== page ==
Is a tired dog really a “good dog”?

You may have heard the saying, “A tired dog is a good dog!”
There’s a common perception among pet owners that exercise is the solution to any and all behavior issues. Like you can take the most unruly dog, and just wear them out and they will be tolerable. Famous dog trainers like Cesar Milan have toted the benefits of exercise for behavior issues. While exercise is essential and highly beneficial to health and well-being, there is more to good behavior than just exercise. Just like children learn which set of behaviors is appropriate for various environments, dogs must learn, too. There are places and times when it’s appropriate to let loose, to run, jump, sniff, pee, and play. But there are also times and places when you must be on your best behavior, and display self-discipline, control, and calmness.

A tired dog is a tired dog. Nothing more, nothing less.

Exercise as a solution to behavior problems
Mary Customer: “My dog is so crazy and ill-behaved!”
Joe Trainer: “He just needs more exercise.”
Mary Customer: “Maybe I should take him on an extra walk, and join an agility class, yes, that’s what I’ll do!”

While the idea of agility and an extra walk are nice, they are not practical solutions. First, I would like to define exactly what the dogs imbalance is, why it is being described as “crazy, ill-behaved,” and what role the owner is playing in it. Agility training is a sport, not a behavioral solution. It is typically a once a week class, for one hour. Realistically, one hour a week will not alter your dogs behavior. It’s the routine things, what we do every day, that has the most effect. Also, in order to do sports like agility, you must have a basic foundation of obedience on the dog, so they take direction when off-leash. It’s best to begin with solid obedience before progressing into hobby sports.

As we increase exercise, we build endurance. A well-conditioned athlete can perform with the minimum effort. So the issue becomes that the 5-mile jog routine you began is no longer producing the same fatigue in your dog. You are only conditioning him to the activity.

When exercise is not enough
It’s not unheard of for a very tired dog to still be able to muster up the energy to freak out when his owners leave him alone in the house. The level of anxiety and mental confusion in that dog was not going to be overcome with a marathon run. Every dog needs boundaries and to learn them, they need feedback on what is ok, and what is not ok. It is not ok for a dog to put human belongings in his mouth, and therefore every time a dog tries that, they need to be consistently corrected and redirected. People tend to like dogs that are appropriate for the situation. In the house, calmness is usually appreciated. There are many cues for excitement, but how can we turn those into cues for calm? Let’s say your dog goes nuts when you pick up their leash. They jump, they run around in circles, and they bark at you. The leash has become a conditioned cue for the excitement of going for a walk. We want to re-condition it for a cue for obedient and calm behavior. Dogs learn by association and repetition. Using that information, we are going to re-structure the entire way our walks are done.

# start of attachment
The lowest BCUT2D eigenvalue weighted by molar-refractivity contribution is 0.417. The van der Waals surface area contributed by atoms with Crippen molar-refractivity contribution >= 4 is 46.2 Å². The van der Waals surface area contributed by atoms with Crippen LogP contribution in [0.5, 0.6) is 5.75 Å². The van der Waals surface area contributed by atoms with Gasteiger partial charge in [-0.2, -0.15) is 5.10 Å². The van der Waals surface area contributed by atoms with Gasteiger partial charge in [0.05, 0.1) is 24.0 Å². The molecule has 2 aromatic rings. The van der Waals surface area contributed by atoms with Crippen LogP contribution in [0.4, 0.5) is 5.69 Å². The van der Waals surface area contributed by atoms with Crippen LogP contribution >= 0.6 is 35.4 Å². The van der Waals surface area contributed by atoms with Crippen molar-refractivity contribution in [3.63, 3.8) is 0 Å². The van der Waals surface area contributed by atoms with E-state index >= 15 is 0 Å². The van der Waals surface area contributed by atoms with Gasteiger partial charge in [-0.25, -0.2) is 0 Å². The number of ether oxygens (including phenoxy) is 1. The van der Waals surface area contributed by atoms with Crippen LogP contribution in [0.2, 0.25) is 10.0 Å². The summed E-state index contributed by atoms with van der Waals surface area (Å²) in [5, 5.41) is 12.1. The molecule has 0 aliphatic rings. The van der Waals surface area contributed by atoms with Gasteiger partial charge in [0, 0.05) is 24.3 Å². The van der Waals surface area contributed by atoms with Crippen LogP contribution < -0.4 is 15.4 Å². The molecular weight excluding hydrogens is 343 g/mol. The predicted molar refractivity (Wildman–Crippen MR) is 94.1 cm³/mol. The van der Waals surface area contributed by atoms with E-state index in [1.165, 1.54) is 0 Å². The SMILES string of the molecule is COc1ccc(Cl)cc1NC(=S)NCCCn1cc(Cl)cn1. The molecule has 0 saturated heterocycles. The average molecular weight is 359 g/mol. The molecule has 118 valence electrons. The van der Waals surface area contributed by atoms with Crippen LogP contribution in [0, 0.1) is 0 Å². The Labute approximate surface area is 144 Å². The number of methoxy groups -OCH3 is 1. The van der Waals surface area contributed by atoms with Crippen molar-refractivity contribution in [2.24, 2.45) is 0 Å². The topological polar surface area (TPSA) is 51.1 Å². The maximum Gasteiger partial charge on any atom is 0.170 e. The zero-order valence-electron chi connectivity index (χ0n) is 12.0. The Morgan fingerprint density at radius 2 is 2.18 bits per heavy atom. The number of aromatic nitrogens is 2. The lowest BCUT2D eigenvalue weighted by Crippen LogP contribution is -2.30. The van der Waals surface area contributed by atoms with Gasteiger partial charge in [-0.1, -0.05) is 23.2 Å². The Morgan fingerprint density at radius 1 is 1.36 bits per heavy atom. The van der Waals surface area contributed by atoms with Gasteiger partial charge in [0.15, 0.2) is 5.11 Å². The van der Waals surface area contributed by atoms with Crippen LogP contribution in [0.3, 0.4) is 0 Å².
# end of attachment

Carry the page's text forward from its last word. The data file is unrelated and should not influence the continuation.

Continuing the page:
A holistic view of your dog
As trainers, we must view each dog as an individual, with particular needs. One of the needs every dog has is to know what is expected of him. Let’s go back to the case of separation anxiety. How can expectations affect a dog with separation anxiety? If leadership is clear, and a relationship is balanced, the simple act of putting a dog inside a crate and leaving has changed. It becomes “My human put me here, so here I shall remain.” In the case of dogs who are young and destructive, exercise will help taper that, but only because they don’t have the energy to tear the house up. The problem is, life can change, and one week you may be just too busy to give your dog a 5-mile jog every day. The great thing about dogs is they are adaptable. If you are busy one day, ill, or have to work late and don’t have the time to provide the normal level of exercise and stimulation, your dog (ideally) will adjust to that. But they have to be taught what is and is not acceptable behavior.

Behavior Tips:

  • Vary your activities
    • Go for a walk in a new place
    • Try new exercises
    • Utilize the dogs senses, including smell, such as scent detection
  • Include mental exercise
  • Teach a solid foundation of obedience and work it often
  • Teach your dog to follow you
    • Appropriate behavior for the context and situation
  • Only reward behaviors that you want to see continue